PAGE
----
Editors: Vincenzo Gente, Floriana La Marca

Separating Pro-Environment Technologies for Waste Treatment, Soil and Sediments Remediation

eBook: US $29 Special Offer (PDF + Printed Copy): US $133
Printed Copy: US $119
Library License: US $116
ISBN: 978-1-60805-598-2 (Print)
ISBN: 978-1-60805-472-5 (Online)
Year of Publication: 2012
DOI: 10.2174/97816080547251120101

Introduction

The removal of contaminants and pollutants from natural or valuable materials is a critical issue in environmental management and conservation. Fundamentally, the procedure consists of measures employed to separate what is good (recyclable materials, soil and sediments) from what is bad (non recyclable materials, contaminants).

A perspective of current technologies developed for mineral processing is of great assistance for finding appropriate solutions for different environmental situations. The liberation and separation processes adopted to recover valuable minerals from a gangue are, in principle, the same processes that can be applied to waste materials for recovering useful materials and to soil and sediments to reduce contamination.

Separating Pro-Environment Technologies for Waste Treatment, Soil and Sediments Remediation investigates how technologies for separation, that take origin form mineral processing, have improved and evolved when applied to waste treatment and soil and sediment remediation.

Indexed in: Book Citation Index, Science Edition, BIOSIS Previews, Scopus, EBSCO.

Foreword

The eBook entitled «Separating Pro-Environment-Technologies for waste treatment and soil and sediments remediation» aims to underline, through several well selected and presented case studies from waste and groundwater treatment as well as soil and sediment remediation, that well established mineral processing technologies may be used with appropriate modifications for hazardous waste management and the recovery of metals, including rare and precious, and metalloids.

M. Ghiani and A. Zucca explore the potential of established mineral processing techniques, such as size classification, attrition, gravity separation and flotation for contaminated waste and dredged sediment management and the recovery of marketable products.

M.T. Carvalho discusses the application of gravity concentration and froth flotation to meet the challenges in separation of plastics from packaging material and highlights advantages and limitations.

W. de Vries and P.C. Rem assess the performance of a new type of classifier, called Advanced Dry Recovery (ADR), which is able to separate moist fines from Incinerator Bottom Ash (IBA) and Construction and Demolition Waste (CDW).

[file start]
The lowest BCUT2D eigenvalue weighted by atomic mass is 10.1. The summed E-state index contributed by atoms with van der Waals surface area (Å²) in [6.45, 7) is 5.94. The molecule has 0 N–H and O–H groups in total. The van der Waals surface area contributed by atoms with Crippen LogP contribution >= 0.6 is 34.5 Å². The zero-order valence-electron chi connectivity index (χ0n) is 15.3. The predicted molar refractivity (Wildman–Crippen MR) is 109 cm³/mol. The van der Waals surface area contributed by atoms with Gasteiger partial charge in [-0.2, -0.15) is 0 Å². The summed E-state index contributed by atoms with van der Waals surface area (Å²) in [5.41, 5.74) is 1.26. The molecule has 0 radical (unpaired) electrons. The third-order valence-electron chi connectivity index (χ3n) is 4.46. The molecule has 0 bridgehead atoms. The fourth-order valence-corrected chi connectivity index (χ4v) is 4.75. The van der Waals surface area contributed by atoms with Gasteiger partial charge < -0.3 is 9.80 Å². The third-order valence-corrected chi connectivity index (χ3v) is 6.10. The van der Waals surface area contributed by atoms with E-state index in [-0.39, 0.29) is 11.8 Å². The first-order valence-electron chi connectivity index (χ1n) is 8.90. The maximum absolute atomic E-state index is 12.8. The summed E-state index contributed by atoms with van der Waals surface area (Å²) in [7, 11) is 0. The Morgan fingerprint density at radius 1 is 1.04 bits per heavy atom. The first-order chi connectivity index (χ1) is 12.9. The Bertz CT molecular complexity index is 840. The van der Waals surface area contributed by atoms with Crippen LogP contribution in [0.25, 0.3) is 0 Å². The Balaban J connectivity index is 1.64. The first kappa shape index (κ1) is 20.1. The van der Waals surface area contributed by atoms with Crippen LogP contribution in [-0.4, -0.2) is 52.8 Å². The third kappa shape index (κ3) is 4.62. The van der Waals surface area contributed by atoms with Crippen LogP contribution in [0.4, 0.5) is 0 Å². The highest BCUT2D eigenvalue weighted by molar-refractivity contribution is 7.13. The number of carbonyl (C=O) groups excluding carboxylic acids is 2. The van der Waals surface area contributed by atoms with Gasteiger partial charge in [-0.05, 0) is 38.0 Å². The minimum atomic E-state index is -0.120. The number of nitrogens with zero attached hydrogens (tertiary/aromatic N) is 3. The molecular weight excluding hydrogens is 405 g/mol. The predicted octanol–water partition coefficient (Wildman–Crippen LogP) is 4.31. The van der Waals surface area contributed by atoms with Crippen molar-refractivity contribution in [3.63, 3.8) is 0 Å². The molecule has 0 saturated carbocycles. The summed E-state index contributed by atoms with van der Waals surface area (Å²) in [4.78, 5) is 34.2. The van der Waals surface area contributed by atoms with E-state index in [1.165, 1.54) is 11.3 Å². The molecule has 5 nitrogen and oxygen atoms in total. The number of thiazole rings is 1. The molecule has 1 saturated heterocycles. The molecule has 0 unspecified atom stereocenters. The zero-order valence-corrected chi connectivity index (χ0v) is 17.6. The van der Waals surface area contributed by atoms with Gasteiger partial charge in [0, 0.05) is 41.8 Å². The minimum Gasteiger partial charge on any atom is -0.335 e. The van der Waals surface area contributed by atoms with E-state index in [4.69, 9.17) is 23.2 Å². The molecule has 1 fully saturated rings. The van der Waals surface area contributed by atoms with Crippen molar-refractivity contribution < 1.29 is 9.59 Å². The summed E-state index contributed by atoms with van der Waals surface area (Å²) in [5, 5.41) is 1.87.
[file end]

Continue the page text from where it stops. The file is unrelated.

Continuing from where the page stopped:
J. Julius and Th. Pretz focus on the advantages of sensor based sorting to recognize multiple material properties and its potential applications in waste processing.

A. Quarta, A. Bonoli and P.C. Rem present the advantages of a shape-sensitive magnetic separator called “Clean Scrap Machine” (CSM) that pre-sorts scrap into a bulky fine steel chips fraction of high purity.

A. Bonoli and A. Pompei present the state of the art of recycling photovoltaic panels using separation technologies which enable recovery of metals as well as other materials.

F. La Marca proposes a mathematical model that can be implemented during recycling of waste refrigerators to define a partition function, utilizing data obtained from the treatment of waste refrigerator carcasses. The partition function determines control parameters and is therefore able to assess the quality of the recovered products, and, the efficiency of the applied technologies.

V. Gente and D. Lausdei present a matrix approach for modelling of a pump and treat system that is used for groundwater decontamination. The adopted approach determines the recirculation ratio of groundwater so that its final quality can meet discharge criteria.

N. Kuyucak and I. Toreci Mubarek discuss conventional and emerging separation technologies that can be used for the removal or recovery of metals, metalloids, thiosalts, cyanide, ammonia and nitrate from industrial wastewaters.

Finally, V. Gente, S. Geraldini, F. La Marca and F. Palombo propose a new approach based on hyperspectral analysis for a reliable evaluation of contaminated dredged sediments that determines their appropriate management according to standards and regulations.

All case studies included in this eBook are of great interest to engineers, scientists from national and regional authorities as well as to SMEs/industry, researchers and consultants. This eBook is also useful for post graduate students who are involved in environmental projects. The proposed technologies contribute to waste valorisation, prevention of depletion of natural resources and minimization of environmental impacts. These technologies should also be considered during LCA studies by adopting well established technical, economic, environmental and social criteria.

The efforts of the editor Vincenzo Gente and the co-editor Floriana La Marca for the selection of the case studies and the production of this eBook are highly acknowledged.

Prof. Konstantinos Komnitsas
Technical University Crete
Dpt. Mineral Resources Engineering
Chania
Greece
Email:komni@mred.tuc.gr


RELATED BOOKS

.Towards a Unified Soil Mechanics Theory: The Use of Effective Stresses in Unsaturated Soil, Revised Edition.
.250 Years of Industrial Consumption and Transformation of Nature: Impacts on Global Ecosystems and Life.
.Hermann’s Cave (Germany) – A Late Pleistocene Cave Bear Den.
.Sustainability Practice and Education on University Campuses and Beyond.